An attempt to move No Confidence in the Executive’s handling of the grants issue failed at the NUS’s Leicester conference despite a wide backing from local union. This setback and the defeat of radical candidates in the 1968 elections depended largely on skilled handling of delegates. The elected president for 1968-70 is Trevor Fisk, previously Union Secretary, who publicly announced that he was running to stop the radical candidate. The Elctions Commission ruled that he was ineligible for candidature because he only signed on to his law course at the Inns of Court six days before the election papers were due. This decisions was then startlingly reversed in a second overnight session. It is an index of the general level of political and intellectual credulity within the NUS that even the gymnastics were not seriously challenged. In 1962, Fisk was listed by David George, the President of Debates at London University, ‘as one of the signatories to George’s own proposed constitution of a University of London Chapter of the John Birch Society’. While there is little doubt that his views have been suitably modified since those days, Fisk remains the product of the right-wing, elitist Union dynasty that is one of the worst bureaucratic cliques in the country.
The international chain of student insurgency in the spring and summer of 1968 began to transform the perspectives of the British student movement. Occupations and sit-ins occurred in a wide range of colleges on a wide range of issues (the examination system, the nature of courses, disciplinary powers of university authorities etc.). Events such as these prompted some student radicals to abandon their tussle within the NUS and to strengthen revolutionary student power agitation at the base. At the same time those socialists who had formerly condemned student movements as irredeemably petit-bourgeois began to acknowledge that they might have a genuinely revolutionary potential after all. The inauguration of a Revolutionary Socialist Student Federation in June 1968 was in part the product of these reorientations. This promises to be a crucial initiative in the development of a revolutionary student movement in Britain. The reaction of the NUS leadership to the stirring events was to tell anyone who cared to listen that student insurrection could be avoided in Britain if only the Government and Vice Chancellors would concede the petty ameliorations proposed by the NUS. Nothing could be more loathsome to Fisk and his kind that a revolution which promised to strangle the last capitalist with the entrails of the last bureaucrat. Their reflex appeared merely to use the student insurrections to apply a little pressure to the authorities and present the NUS as the champion of the reasonable majority of students.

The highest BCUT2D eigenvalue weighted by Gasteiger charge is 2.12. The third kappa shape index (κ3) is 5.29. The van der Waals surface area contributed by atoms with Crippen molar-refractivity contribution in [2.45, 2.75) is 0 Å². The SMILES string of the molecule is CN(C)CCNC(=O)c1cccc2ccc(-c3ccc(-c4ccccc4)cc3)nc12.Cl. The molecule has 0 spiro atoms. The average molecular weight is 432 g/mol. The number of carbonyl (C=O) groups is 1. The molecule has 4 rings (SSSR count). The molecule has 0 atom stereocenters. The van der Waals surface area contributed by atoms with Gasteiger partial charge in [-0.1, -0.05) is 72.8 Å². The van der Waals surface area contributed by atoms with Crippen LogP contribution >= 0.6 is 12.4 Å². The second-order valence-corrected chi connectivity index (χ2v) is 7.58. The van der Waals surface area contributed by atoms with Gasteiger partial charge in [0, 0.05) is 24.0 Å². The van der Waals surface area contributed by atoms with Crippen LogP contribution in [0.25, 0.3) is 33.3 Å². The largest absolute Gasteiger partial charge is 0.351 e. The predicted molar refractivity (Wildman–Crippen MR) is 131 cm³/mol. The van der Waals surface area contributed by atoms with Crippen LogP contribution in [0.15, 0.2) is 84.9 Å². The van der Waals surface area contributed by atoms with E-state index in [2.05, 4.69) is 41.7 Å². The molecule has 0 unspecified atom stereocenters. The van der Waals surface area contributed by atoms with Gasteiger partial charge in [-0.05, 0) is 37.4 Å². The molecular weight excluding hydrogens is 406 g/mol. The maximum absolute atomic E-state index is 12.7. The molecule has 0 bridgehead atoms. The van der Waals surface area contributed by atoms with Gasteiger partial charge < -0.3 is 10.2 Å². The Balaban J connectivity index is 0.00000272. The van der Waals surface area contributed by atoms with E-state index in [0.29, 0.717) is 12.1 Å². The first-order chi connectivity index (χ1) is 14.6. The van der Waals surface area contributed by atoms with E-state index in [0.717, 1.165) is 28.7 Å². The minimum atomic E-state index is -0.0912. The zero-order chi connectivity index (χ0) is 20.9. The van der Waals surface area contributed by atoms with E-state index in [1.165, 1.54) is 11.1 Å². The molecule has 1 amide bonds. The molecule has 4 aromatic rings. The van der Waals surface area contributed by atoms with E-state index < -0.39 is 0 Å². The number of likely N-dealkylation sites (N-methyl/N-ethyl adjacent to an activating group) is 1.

The Future

The NUS oligarchy will certainly never reform itself. Despite opportunities for even a diplomatic shift to the Left, it has remianed wedded to a deeply conservative vision of society and human action within it. It has refused to reassess its ‘apoliticism’ and, if anything, has intensified its fetishistic concern with the niceties of non-involvement. The politics of NUS still remain manipulative, managing the press and manufacturing debate; the only hope for mass democracy is bigger parties and more sherry. The Executive’s stained-glass minds concentrate on methods of reforming the Union without allowing any of their top-down power into the hands of the active membership. Externally there is no attempt to unite the fragmented policies of the Union into a single intelligible critique, far less to link this to strategy for change in British education and society. A phoney consensus with genuine differences glossed over, is still preferred to the admission of fundamental divisions. The feebless of NUS consensualism in student crises, like LSE and the Overseas Student Fees decision, emphasises the gap between it and a genuine student union.